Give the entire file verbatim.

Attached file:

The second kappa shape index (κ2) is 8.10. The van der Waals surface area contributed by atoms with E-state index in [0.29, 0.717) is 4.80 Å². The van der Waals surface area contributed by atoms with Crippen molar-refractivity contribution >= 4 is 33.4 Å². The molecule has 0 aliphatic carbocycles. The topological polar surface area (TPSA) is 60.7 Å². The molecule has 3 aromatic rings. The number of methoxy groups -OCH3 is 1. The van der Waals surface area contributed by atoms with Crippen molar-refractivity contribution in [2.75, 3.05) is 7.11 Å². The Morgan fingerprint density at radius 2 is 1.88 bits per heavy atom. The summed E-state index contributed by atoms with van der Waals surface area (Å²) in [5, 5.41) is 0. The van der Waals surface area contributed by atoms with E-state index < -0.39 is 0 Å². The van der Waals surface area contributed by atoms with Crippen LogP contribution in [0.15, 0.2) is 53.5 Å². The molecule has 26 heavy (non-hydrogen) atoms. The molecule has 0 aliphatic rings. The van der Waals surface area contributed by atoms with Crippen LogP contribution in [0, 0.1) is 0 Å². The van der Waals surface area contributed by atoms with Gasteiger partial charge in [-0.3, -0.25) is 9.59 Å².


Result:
The second kappa shape index (κ2) is 8.10. The van der Waals surface area contributed by atoms with E-state index in [0.29, 0.717) is 4.80 Å². The van der Waals surface area contributed by atoms with Crippen molar-refractivity contribution >= 4 is 33.4 Å². The molecule has 0 aliphatic carbocycles. The topological polar surface area (TPSA) is 60.7 Å². The molecule has 3 aromatic rings. The number of methoxy groups -OCH3 is 1. The van der Waals surface area contributed by atoms with Crippen molar-refractivity contribution in [2.75, 3.05) is 7.11 Å². The Morgan fingerprint density at radius 2 is 1.88 bits per heavy atom. The summed E-state index contributed by atoms with van der Waals surface area (Å²) in [5, 5.41) is 0. The van der Waals surface area contributed by atoms with E-state index < -0.39 is 0 Å². The van der Waals surface area contributed by atoms with Crippen LogP contribution in [0.15, 0.2) is 53.5 Å². The molecule has 26 heavy (non-hydrogen) atoms. The molecule has 0 aliphatic rings. The van der Waals surface area contributed by atoms with Crippen LogP contribution in [0, 0.1) is 0 Å². The van der Waals surface area contributed by atoms with Gasteiger partial charge in [-0.3, -0.25) is 9.59 Å².